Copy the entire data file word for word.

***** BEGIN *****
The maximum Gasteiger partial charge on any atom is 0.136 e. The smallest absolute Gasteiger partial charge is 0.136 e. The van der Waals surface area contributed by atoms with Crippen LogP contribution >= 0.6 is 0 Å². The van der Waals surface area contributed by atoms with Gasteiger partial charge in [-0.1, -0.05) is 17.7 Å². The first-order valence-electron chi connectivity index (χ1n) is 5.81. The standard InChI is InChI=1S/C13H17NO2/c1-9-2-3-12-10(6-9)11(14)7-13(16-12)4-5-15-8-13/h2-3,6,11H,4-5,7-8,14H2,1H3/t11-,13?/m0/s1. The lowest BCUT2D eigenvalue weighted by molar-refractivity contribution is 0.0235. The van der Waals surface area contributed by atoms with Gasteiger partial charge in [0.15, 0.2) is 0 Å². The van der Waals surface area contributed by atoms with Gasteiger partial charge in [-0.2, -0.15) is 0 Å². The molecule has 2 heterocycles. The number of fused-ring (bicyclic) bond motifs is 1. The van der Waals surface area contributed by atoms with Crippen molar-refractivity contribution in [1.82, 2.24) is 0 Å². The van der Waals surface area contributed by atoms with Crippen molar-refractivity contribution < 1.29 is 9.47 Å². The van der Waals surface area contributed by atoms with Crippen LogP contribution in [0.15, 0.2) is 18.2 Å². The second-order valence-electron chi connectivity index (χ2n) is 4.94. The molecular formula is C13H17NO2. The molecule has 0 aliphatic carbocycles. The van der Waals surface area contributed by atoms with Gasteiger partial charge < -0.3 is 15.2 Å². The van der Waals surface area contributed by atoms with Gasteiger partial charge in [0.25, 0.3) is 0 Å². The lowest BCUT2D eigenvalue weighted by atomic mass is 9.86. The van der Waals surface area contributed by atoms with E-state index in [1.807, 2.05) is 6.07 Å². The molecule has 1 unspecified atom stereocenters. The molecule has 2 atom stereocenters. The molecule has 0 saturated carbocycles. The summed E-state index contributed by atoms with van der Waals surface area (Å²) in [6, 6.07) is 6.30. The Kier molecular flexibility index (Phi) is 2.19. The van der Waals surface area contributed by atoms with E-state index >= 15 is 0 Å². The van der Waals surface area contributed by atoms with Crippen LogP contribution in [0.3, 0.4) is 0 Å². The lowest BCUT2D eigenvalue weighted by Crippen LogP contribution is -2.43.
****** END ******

The maximum Gasteiger partial charge on any atom is 0.136 e. The smallest absolute Gasteiger partial charge is 0.136 e. The van der Waals surface area contributed by atoms with Crippen LogP contribution >= 0.6 is 0 Å². The van der Waals surface area contributed by atoms with Gasteiger partial charge in [-0.1, -0.05) is 17.7 Å². The first-order valence-electron chi connectivity index (χ1n) is 5.81. The standard InChI is InChI=1S/C13H17NO2/c1-9-2-3-12-10(6-9)11(14)7-13(16-12)4-5-15-8-13/h2-3,6,11H,4-5,7-8,14H2,1H3/t11-,13?/m0/s1. The lowest BCUT2D eigenvalue weighted by molar-refractivity contribution is 0.0235. The van der Waals surface area contributed by atoms with Gasteiger partial charge in [0.15, 0.2) is 0 Å². The van der Waals surface area contributed by atoms with Gasteiger partial charge in [-0.2, -0.15) is 0 Å². The molecule has 2 heterocycles. The number of fused-ring (bicyclic) bond motifs is 1. The van der Waals surface area contributed by atoms with Crippen molar-refractivity contribution in [1.82, 2.24) is 0 Å². The van der Waals surface area contributed by atoms with Crippen molar-refractivity contribution < 1.29 is 9.47 Å². The van der Waals surface area contributed by atoms with Crippen LogP contribution in [0.15, 0.2) is 18.2 Å². The second-order valence-electron chi connectivity index (χ2n) is 4.94. The molecular formula is C13H17NO2. The molecule has 0 aliphatic carbocycles. The van der Waals surface area contributed by atoms with Gasteiger partial charge < -0.3 is 15.2 Å². The van der Waals surface area contributed by atoms with Gasteiger partial charge in [0.25, 0.3) is 0 Å². The lowest BCUT2D eigenvalue weighted by atomic mass is 9.86. The van der Waals surface area contributed by atoms with E-state index in [1.807, 2.05) is 6.07 Å². The molecule has 1 unspecified atom stereocenters. The molecule has 2 atom stereocenters. The molecule has 0 saturated carbocycles. The summed E-state index contributed by atoms with van der Waals surface area (Å²) in [6, 6.07) is 6.30. The Kier molecular flexibility index (Phi) is 2.19. The van der Waals surface area contributed by atoms with E-state index >= 15 is 0 Å². The van der Waals surface area contributed by atoms with Crippen LogP contribution in [0.3, 0.4) is 0 Å². The lowest BCUT2D eigenvalue weighted by Crippen LogP contribution is -2.43.